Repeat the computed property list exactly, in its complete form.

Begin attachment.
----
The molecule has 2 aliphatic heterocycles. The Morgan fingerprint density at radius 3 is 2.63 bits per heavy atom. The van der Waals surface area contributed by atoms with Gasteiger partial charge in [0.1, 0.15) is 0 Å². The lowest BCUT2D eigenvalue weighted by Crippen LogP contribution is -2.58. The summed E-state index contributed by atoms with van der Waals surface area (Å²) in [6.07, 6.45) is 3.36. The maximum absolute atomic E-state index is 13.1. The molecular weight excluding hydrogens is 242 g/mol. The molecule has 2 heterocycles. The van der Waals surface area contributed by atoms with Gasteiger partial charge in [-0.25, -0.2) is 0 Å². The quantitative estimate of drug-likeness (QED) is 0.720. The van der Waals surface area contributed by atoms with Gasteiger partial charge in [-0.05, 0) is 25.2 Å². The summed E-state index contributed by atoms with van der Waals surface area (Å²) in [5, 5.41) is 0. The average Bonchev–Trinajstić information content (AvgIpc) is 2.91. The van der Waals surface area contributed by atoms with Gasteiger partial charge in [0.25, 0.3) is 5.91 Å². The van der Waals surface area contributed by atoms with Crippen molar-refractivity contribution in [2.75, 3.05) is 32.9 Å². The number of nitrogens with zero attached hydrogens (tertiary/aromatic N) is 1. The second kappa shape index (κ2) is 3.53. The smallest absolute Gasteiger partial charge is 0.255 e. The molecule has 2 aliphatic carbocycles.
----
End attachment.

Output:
The molecule has 2 aliphatic heterocycles. The Morgan fingerprint density at radius 3 is 2.63 bits per heavy atom. The van der Waals surface area contributed by atoms with Gasteiger partial charge in [0.1, 0.15) is 0 Å². The lowest BCUT2D eigenvalue weighted by Crippen LogP contribution is -2.58. The summed E-state index contributed by atoms with van der Waals surface area (Å²) in [6.07, 6.45) is 3.36. The maximum absolute atomic E-state index is 13.1. The molecular weight excluding hydrogens is 242 g/mol. The molecule has 2 heterocycles. The van der Waals surface area contributed by atoms with Gasteiger partial charge in [-0.25, -0.2) is 0 Å². The quantitative estimate of drug-likeness (QED) is 0.720. The van der Waals surface area contributed by atoms with Gasteiger partial charge in [-0.05, 0) is 25.2 Å². The summed E-state index contributed by atoms with van der Waals surface area (Å²) in [5, 5.41) is 0. The average Bonchev–Trinajstić information content (AvgIpc) is 2.91. The van der Waals surface area contributed by atoms with Gasteiger partial charge in [0.25, 0.3) is 5.91 Å². The van der Waals surface area contributed by atoms with Crippen molar-refractivity contribution in [2.75, 3.05) is 32.9 Å². The number of nitrogens with zero attached hydrogens (tertiary/aromatic N) is 1. The second kappa shape index (κ2) is 3.53. The smallest absolute Gasteiger partial charge is 0.255 e. The molecule has 2 aliphatic carbocycles.